lcd_out(lcd_buffer);

Thanks for your help guys.  Learning a new language can be frustrating at times, but I think I learned a reasonable amount from that.   :)
 

Offline c4757p

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Re: C function like printf but not sending to stdout? (XC8)
« Reply #6 on: March 12, 2013, 02:25:41 am »
If you're just printing a constant string, you don't need

Code: [Select]
strcpy(lcd_buffer,"My Project");
lcd_out(lcd_buffer);

You can just use lcd_out("My Project");. Use strcpy if you need to start filling a buffer (then you can use strcat to append).
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Offline Harvs

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Re: C function like printf but not sending to stdout? (XC8)
« Reply #7 on: March 12, 2013, 02:36:17 am »
Keep in mind that the use of some of these type of standard library functions (like printf, sprintf etc.) can be far too heavy for a memory limited uC, so you need to watch your compiled code size.  Possibly the one included with XC8 has been optimized for use in a uC, but often you're better off rolling your own char array manipulation routines for the specific application.  E.g. if you're always just converting an unsigned int to decimal and inserting it at a particular location you can do that with very little memory or processor time.
 

Offline David_AVD

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Re: C function like printf but not sending to stdout? (XC8)
« Reply #8 on: March 12, 2013, 02:53:34 am »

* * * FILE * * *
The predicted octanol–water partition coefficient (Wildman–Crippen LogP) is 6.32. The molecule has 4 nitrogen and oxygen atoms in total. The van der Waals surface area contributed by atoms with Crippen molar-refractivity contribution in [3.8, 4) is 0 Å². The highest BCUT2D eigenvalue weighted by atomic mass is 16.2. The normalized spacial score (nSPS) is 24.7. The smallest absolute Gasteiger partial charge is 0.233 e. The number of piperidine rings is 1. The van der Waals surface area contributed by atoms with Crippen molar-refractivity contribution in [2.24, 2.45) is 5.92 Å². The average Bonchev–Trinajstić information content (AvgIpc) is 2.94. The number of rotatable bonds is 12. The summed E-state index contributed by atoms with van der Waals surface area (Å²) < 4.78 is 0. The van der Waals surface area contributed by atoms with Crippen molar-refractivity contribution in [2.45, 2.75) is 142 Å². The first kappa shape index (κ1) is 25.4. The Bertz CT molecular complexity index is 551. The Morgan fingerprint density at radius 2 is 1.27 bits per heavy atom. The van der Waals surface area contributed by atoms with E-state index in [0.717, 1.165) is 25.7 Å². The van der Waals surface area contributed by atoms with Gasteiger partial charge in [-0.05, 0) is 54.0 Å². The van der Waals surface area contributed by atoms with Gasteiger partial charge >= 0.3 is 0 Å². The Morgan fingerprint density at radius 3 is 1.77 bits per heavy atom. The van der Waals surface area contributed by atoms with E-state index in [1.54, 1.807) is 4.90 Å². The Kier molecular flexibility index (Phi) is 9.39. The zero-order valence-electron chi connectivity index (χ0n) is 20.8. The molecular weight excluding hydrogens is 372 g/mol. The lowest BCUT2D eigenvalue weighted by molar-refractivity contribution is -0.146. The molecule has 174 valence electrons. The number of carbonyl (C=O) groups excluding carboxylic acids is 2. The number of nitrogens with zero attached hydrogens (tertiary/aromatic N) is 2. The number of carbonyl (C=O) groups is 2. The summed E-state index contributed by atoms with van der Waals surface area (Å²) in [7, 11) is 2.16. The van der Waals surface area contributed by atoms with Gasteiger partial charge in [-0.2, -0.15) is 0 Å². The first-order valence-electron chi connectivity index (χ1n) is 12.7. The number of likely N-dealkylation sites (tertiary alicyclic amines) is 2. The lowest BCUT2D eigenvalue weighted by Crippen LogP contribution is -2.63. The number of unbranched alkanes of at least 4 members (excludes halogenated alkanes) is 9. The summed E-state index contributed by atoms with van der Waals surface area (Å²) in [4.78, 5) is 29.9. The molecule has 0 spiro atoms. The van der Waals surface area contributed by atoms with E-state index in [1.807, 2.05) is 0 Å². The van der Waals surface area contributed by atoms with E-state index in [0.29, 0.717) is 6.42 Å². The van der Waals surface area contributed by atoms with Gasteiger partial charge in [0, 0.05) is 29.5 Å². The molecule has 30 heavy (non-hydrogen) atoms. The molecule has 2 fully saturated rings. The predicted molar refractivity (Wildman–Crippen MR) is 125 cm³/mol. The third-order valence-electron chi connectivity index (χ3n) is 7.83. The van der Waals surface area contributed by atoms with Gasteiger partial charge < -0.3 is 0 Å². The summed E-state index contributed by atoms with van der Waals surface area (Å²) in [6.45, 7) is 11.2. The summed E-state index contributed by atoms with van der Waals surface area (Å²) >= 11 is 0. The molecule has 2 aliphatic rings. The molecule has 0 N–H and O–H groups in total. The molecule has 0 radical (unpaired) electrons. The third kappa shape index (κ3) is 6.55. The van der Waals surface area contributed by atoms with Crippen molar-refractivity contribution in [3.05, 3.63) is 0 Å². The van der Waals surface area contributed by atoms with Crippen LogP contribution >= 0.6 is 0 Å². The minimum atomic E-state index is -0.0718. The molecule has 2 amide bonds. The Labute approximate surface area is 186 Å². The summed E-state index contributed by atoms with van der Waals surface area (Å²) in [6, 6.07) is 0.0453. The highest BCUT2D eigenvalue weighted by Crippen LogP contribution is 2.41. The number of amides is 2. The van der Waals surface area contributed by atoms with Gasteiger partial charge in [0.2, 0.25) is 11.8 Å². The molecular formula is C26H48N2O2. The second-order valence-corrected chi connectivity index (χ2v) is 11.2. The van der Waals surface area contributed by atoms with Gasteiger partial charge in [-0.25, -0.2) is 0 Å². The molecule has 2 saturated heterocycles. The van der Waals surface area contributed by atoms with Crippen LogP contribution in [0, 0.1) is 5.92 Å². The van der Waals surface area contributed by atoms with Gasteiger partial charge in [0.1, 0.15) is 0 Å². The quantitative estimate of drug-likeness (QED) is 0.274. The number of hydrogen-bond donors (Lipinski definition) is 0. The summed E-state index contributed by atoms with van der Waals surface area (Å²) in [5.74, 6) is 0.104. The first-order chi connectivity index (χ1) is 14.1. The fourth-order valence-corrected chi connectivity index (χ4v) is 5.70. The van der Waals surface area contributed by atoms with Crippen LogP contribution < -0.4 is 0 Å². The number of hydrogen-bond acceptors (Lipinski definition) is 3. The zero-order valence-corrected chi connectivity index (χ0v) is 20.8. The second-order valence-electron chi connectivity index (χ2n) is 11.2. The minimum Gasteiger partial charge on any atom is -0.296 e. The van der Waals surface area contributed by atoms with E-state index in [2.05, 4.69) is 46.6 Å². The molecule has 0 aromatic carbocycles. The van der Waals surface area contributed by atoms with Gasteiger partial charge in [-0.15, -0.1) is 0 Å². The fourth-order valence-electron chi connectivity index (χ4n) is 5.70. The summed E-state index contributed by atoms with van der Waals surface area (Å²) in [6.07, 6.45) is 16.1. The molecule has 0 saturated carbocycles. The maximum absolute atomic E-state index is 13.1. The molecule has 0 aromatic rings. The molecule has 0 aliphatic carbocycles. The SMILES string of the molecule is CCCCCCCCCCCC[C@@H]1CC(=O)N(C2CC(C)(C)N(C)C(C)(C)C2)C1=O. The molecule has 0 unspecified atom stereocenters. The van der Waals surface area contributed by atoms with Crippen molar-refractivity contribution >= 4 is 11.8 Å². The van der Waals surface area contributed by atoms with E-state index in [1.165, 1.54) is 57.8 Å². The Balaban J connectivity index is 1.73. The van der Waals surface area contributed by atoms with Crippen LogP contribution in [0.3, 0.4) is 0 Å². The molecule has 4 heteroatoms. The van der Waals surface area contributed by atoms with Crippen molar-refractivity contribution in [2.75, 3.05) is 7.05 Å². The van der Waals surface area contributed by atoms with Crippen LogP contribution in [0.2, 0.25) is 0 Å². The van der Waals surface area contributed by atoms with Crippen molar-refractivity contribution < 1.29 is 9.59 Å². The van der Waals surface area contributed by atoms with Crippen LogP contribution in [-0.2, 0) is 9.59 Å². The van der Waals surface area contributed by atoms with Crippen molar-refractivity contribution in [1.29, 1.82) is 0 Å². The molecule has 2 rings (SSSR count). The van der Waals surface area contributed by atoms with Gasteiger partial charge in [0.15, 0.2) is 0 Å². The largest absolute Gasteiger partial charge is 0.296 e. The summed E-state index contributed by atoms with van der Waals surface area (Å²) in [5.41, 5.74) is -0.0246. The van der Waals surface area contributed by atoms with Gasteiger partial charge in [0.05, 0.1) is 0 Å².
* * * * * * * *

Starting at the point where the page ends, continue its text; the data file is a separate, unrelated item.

If you're just printing a constant string, you don't need

Code: [Select]
strcpy(lcd_buffer,"My Project");
lcd_out(lcd_buffer);

You can just use lcd_out("My Project");. Use strcpy if you need to start filling a buffer (then you can use strcat to append).

I tried that but get an error:

Code: [Select]
illegal conversion between pointer types
 

Offline c4757p

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Re: C function like printf but not sending to stdout? (XC8)
« Reply #9 on: March 12, 2013, 02:55:18 am »
It's been a while, so this is a shot in the dark, but change your lcd_out definition from taking a char * to a char const *.
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Offline David_AVD

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Re: C function like printf but not sending to stdout? (XC8)
« Reply #10 on: March 12, 2013, 02:59:01 am »
Perfect!  Thanks very much for that.   :)
 

Offline TerminalJack505

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Re: C function like printf but not sending to stdout? (XC8)
« Reply #11 on: March 12, 2013, 03:00:59 am »